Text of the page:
OH GOD, WHAT NOW? Formerly Remainiacs
What's the point of Rishi Sunak?

OH GOD, WHAT NOW? Formerly Remainiacs

Play Episode Listen Later Nov 8, 2022 66:00


Rishi Sunak promised stability but here we are, back in a u-turn vortex. If he can't stop the rot, what's the point of the new PM? Does he have a political north star? And as Braverman's shirks blame, we agree the asylum system is broken – just not in the way she thinks. What needs fixing? Plus, Matt Hancock joins the shameful list of reality TV politicians. Seriously? This week's guest is Satbir Singh, managing director of openDemocracy.  “If there's one thing we know about Sunak it is he very obviously panics quite quickly.” – Marie Le Conte “Sunak will piss off several parts of the Parliamentary party no matter what he does.” – Marie Le Conte  “As a country we've never been capable of having a sensible debate on asylum.” – Tom Peck  “I feel physically sick hearing some of the things being said by ministers.” – Satbir Singh  www.patreon.com/ohgodwhatnow Presented by Alex Andreou with Tom Peck and Marie Le Conte. Group Editor: Andrew Harrison. Lead Producer: Jacob Jarvis. Producer: Jet Gerbertson. Assistant Producer: Kasia Tomasiewicz. Audio production by Alex Rees. OH GOD, WHAT NOW? is a Podmasters production. Learn more about your ad choices. Visit megaphone.fm/adchoices

OH GOD, WHAT NOW? Formerly Remainiacs
Welcome to Camp Cruella

OH GOD, WHAT NOW? Formerly Remainiacs

Play Episode Listen Later Nov 4, 2022 55:43


We thought they couldn't do worse than Priti Patel. As conditions in Manston reveal Suella Braverman's stupendous callousness, it turns out that yes, they could. We unpack the rank incompetence, as well as the rank and incompetent. Plus, New York Times columnist Michelle Goldberg joins us to look ahead to the US midterms – and the unfortunate parallels in politics both sides of the pond.  “The blue tick is going to become a sign that basically you're a huge dork.” – Michelle Goldberg  “Everyone in the Conservative Party now thinks they're Winston Churchill.” – Seth Thévoz  “What you're seeing with Braverman is the Republicanisation of British politics.” – Seth Thévoz  “The Republicans are now a party that has turned its back on democracy.” – Michelle Goldberg “It's frustrating that only the people who believe in language take it seriously.” – Michelle Goldberg www.patreon.com/ohgodwhatnow Presented by Dorian Lynskey with Arthur Snell and Seth Thévoz . Group Editor: Andrew Harrison. Lead Producer: Jacob Jarvis. Producers: Alex Rees, Jacob Archbold and Jelena Sofronijevic. Assistant Producer: Kasia Tomasiewicz. Audio production by Alex Rees. OH GOD, WHAT NOW? is a Podmasters production. Learn more about your ad choices. Visit megaphone.fm/adchoices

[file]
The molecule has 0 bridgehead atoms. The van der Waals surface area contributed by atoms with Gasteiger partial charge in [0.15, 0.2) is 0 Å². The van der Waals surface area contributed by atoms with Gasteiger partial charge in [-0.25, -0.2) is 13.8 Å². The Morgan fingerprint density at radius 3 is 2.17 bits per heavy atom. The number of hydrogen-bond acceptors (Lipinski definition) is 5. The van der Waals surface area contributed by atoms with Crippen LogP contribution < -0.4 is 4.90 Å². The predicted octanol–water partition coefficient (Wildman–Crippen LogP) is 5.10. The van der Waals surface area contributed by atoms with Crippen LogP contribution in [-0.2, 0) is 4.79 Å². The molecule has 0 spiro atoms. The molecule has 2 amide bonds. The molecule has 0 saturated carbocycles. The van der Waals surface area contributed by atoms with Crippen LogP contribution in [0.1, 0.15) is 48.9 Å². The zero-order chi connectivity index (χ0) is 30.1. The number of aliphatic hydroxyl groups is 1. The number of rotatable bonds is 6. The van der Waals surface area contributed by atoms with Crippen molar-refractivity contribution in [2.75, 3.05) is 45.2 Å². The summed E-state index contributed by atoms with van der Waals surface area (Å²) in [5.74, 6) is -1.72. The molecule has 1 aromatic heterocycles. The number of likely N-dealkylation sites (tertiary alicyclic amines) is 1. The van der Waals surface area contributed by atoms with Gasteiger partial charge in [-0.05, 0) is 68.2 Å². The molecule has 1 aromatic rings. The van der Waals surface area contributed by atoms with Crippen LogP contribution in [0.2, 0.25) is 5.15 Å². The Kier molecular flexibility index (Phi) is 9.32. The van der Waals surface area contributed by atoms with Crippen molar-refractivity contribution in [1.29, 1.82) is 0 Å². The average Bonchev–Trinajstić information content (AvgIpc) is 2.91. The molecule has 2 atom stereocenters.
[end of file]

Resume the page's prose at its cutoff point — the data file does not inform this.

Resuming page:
Todd Coconato Podcast— The Remnant
Guest: Pastor Shane Idleman ”Oh God Will You Rend The Heavens”?

Todd Coconato Podcast— The Remnant

Play Episode Listen Later Nov 3, 2022 47:53


Guest: Pastor Shane Idleman "Oh God Will You Rend The Heavens"? Sponsor website: www.EarthEchoFoods.com/Todd   Website: www.ShaneIdleman.com Have we as a nation become more depraved than ever before? Have we crossed a dangerous line of no return? Is there any hope to turn the tide back from the deep waters of ungodliness we've waded into? In this short but powerful booklet, pastor Shane Idleman shares encouraging reasons to be hopeful despite the decadence and brutality in our streets and the unparalleled despair overcoming our land. God is sovereign and controls the affairs of men, and has a pattern of reviving His people at very dark moments in history. The need to address the vital role of the Holy Spirit is as relevant today as it has been throughout Church history. This booklet will prepare the soil of your heart so that God can rend the heavens and release a spiritual downpour of His Spirit in our land in this hour! What is stopping you from being a part of it? Listen to this important broadcast of The Remnant!  You can watch live on the Remnant Channel at www.TheRemnantChannel.com ----------------------------------------------------------------------------------------------------------- Help us fund the operation here: www.ToddCoconato.com/give Get up-to-the-minute news here: www.Remnant.News Download our new app at www.ToddCoconato.com/app Follow Pastor Todd here: www.toddcoconato.com/findme Go to our store for special deals for Remnant Warriors here: https://remnant.news/hanews/deals-for-remnant-warriors/  

I Survived Theatre School